Study Guide

Top Gun Director

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Tony Scott

Top Gun was directed by the late, great Brit, Mr. Tony Scott himself, who just so happens to be the brother of the equally famous director Mr. Ridley Scott, who directed Blade Runner, Gladiator, and Black Hawk Down, among others.

Like his brother Ridley, Tony Scott is best known for a slew of fast-paced, high-octane films:

  • Days of Thunder (1990)
  • The Last Boy Scout (1991)
  • Crimson Tide (1995)
  • Enemy of the State (1998)
  • Man on Fire (2004)
  • The Taking of Pelham 123 (2009)
  • Unstoppable (2010)

His impressive resume, however, Tony Scott didn't exactly come right out of the gate with big, huge action-packed films. Top Gun was really his first movie in that vein, and his third film overall. Before Top Gun, Scott directed The Hunger (1983), a dark vampire film that was panned by critics but has something of a cult following, and Loving Memory (1971), a strange film about a brother and sister who accidentally kill a cyclist but don't report the incident.

Top Gun established Scott, and established the style by which he would become known. What style is that, you might ask? It has been described, variously, as a "frenetic" camera style (the way, for example, the cameras constantly shift during the action sequences in Top Gun, from cockpit to cockpit, from cockpit to external shots, etc.) with a "commitment to extreme action…[and] stripped down dialogue" (source).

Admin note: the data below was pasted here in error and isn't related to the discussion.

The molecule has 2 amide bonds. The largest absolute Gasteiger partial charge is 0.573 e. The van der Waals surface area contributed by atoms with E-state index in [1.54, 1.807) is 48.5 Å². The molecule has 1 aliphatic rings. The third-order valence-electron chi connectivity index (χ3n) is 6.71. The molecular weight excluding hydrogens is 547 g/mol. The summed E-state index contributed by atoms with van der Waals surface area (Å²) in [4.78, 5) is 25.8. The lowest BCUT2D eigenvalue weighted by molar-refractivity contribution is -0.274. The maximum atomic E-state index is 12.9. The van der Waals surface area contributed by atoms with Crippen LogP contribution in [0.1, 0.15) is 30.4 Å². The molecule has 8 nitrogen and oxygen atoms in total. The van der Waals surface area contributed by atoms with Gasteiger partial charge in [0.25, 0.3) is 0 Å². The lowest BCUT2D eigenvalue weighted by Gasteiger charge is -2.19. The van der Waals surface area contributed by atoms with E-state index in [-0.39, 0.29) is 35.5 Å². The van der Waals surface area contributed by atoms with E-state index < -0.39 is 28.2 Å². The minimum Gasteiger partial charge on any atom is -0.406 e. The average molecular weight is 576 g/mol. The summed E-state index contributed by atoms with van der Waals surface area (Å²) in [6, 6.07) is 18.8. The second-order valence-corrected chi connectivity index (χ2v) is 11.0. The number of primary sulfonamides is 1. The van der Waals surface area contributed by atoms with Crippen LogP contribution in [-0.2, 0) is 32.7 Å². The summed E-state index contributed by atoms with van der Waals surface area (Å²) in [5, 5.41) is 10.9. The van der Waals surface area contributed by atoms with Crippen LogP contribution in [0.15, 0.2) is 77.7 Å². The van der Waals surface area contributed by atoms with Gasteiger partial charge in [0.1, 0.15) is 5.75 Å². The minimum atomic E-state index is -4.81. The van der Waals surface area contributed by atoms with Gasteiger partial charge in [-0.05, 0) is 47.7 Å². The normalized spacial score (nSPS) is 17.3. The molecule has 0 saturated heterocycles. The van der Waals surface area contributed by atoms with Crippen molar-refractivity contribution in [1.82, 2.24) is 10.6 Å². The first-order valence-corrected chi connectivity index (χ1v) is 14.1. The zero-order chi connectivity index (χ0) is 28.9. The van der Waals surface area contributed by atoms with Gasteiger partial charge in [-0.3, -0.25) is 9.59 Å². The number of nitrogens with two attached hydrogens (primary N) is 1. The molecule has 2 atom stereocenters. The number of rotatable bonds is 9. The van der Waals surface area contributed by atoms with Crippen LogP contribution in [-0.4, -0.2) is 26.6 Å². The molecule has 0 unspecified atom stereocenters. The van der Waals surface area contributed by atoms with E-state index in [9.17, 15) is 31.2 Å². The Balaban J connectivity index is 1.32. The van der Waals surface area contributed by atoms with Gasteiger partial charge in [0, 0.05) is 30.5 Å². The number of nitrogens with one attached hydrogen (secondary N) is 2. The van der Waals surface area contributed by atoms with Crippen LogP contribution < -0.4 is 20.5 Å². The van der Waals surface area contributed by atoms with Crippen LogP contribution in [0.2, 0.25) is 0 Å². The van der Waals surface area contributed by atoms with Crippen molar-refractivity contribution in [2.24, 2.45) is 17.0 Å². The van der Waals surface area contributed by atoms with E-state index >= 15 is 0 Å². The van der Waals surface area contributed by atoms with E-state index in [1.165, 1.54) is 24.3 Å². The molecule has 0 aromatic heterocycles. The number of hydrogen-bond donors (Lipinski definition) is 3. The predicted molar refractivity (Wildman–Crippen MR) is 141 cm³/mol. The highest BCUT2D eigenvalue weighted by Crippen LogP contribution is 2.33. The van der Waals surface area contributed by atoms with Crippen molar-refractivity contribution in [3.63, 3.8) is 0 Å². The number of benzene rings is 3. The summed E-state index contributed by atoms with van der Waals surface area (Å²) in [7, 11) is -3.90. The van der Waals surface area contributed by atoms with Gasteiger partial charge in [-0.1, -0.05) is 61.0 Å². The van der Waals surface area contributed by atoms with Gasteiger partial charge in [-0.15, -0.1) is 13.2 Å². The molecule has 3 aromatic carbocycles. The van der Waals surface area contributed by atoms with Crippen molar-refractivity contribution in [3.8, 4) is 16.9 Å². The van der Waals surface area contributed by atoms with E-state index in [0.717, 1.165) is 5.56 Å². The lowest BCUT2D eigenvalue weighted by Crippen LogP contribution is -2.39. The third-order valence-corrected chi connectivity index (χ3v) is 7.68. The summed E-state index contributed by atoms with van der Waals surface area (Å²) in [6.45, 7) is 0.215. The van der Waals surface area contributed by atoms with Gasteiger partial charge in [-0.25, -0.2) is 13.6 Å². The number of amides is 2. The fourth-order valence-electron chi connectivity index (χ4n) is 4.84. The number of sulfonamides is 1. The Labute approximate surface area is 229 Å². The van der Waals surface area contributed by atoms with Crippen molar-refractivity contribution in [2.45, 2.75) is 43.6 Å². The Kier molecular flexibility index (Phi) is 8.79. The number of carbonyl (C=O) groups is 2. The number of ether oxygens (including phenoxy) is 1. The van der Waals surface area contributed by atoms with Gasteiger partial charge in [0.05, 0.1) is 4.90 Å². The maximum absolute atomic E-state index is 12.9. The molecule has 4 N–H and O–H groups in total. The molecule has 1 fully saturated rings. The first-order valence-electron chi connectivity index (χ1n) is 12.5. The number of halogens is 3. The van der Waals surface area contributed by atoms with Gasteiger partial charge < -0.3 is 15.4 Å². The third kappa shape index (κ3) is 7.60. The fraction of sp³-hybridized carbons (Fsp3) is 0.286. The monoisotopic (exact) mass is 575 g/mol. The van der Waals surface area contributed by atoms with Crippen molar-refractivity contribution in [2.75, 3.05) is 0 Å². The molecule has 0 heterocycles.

In addition to this cinematographic style, Scott's characters almost always have a dark secret or two, as he himself explained in a 2009 interview: "If you look at my body of work, there's always a dark side to my characters. They've always got a skeleton in the closet, they've always got a subtext. I like that. Whether it's Bruce Willis in Last Boy Scout or Denzel in [The Taking of Pelham 123]" (source). Maverick, of course, is no exception to this general rule. He's got a giant family skeleton hanging in his closet, a shame about his father, Duke, who supposedly disobeyed orders and disgraced his family name during Vietnam.

While still alive and active (Scott committed suicide in 2012), he was known for working with a lot of the same people, and not just his brother Ridley. He worked on five movies with Denzel Washington (Crimson Tide, Man on Fire, Déjà Vu, The Taking of Pelham 123, and Unstoppable) and at least six with producer Jerry Bruckheimer. Cruise appears in two of Scott's films (Top Gun and Days of Thunder), and numerous other actors have appeared in more than one of Scott's films.

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